I had recently been given the task to search all mailboxes in an Exchange 2013 on premises organization for a specific keyword phrase. Naturally I attempted to use the eDiscovery and Litigation hold feature of the EAC but was severely limited by the number of mailboxes I could search at one time. As always I’m looking for a way to automate time consuming tasks. The PowerShell cmdlet New-MailboxSearch also didn’t help much either. After submitting a new search I attempted to view the status and I get a Watson error.
Enter the older but tried and true Search-Mailbox cmdlet. It took me a while to figure out how to use the -SearchQuery switch though. I had checked through the documentation on how to do Exchange Search using the Advanced Query Syntax (AQS) but nothing was very clear on my problem.
I had attempted to search using a three letter phrase similar to this:
-SearchQuery "Your Bank Account"
When I used that search query in quotes I was getting email messages that contained any of the three words in any combination anywhere in the particular message. The secret sauce is to put the quoted phrase into single quotes. Then you will be only returning the exact phrase:
-SearchQuery '"Your Bank Account"'
With that settled I was running into a problem where PowerShell was getting overloaded from piping 10,000+ mailbox objects to the Search-Mailbox cmdlet. The query eventually failed. To get around that problem I decided to batch the mailboxes for search using an index range.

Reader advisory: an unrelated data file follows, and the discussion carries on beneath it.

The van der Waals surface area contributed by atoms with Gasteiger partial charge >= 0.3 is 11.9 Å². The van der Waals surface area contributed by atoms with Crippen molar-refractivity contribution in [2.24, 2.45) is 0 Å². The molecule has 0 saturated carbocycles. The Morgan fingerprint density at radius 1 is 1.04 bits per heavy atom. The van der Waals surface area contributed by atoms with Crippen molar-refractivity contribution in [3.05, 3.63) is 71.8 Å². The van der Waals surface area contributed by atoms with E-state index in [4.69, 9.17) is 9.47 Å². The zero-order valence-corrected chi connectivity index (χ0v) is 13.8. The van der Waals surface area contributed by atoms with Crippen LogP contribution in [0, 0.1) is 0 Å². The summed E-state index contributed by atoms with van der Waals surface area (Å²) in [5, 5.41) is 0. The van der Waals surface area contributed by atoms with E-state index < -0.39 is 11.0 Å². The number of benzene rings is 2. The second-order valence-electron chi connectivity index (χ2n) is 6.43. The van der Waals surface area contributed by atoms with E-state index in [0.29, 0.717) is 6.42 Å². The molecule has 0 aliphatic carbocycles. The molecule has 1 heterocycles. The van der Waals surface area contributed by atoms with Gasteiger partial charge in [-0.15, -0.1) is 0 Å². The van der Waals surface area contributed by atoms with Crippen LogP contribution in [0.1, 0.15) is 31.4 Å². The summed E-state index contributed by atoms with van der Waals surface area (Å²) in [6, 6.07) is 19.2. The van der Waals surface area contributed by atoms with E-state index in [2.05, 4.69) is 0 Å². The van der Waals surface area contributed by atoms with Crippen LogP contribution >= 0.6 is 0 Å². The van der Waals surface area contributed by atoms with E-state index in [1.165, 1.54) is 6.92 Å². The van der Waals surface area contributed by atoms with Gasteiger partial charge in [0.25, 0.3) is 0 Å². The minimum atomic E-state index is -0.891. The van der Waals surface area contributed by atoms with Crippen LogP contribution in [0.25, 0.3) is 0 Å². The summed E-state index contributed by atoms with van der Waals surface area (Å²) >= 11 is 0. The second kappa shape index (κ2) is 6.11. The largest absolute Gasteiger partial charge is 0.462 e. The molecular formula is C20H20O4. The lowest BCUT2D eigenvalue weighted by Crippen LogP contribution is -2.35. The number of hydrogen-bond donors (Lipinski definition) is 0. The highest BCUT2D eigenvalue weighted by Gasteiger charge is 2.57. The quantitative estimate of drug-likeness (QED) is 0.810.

The trick is to set the start and end numbers of the index and then increment them by 999 as part of a Do Until loop. Finally, the Until loop ends things when the end range is greater that all the mailboxes held in the $MbxCount variable. I’ve added 1000 to the count just to be sure that the script doesn’t miss any mailbox objects.
It’s a short and sweet script that should be in your tool belt and will get the job done in an automated fashion. Just be prepared to deal with a bunch of incoming emails to your target folder.
# Get all mailboxes in organization.
$AllMbxs = Get-Mailbox -ResultSize unlimited
# Store the total count of mailboxs to ultimately limite the search.
$MbxCount = ($AllMbxs | measure).count
# Set the start and end range search in the array.
$StartRange = 0
$EndRange = 999
# Use a Do Until loop to chunk searches into 999 segments. Use search mailbox to query data.
## The quoted phrase must exist within single quotes to make an exact phrase match.
$AllMbxs[$StartRange .. $EndRange] | Search-Mailbox -SearchQuery '"health insurance marketplace"' `
-TargetMailbox firstname.lastname@example.org -targetfolder "Search" -LogLevel full -LogOnly
$StartRange = $StartRange + 1000
$EndRange = $EndRange + 1000
} Until ($EndRange -gt ($MbxCount + 1000))
Dealing With the Output
How do you deal with all the .csv files now in the target mailbox? Here is a really crafty trick that will save you a bunch of time. The more files you have accumulated the more time you’ll save. Save all the SearchResults.csv file to a new folder on your desktop or some other location. Open up the command prompt and navigate to the new folder and run this command:
copy *.csv AllSearches.csv
Now all the returned data is in one single .csv file and ready for import to Excel for all sorts of filtering.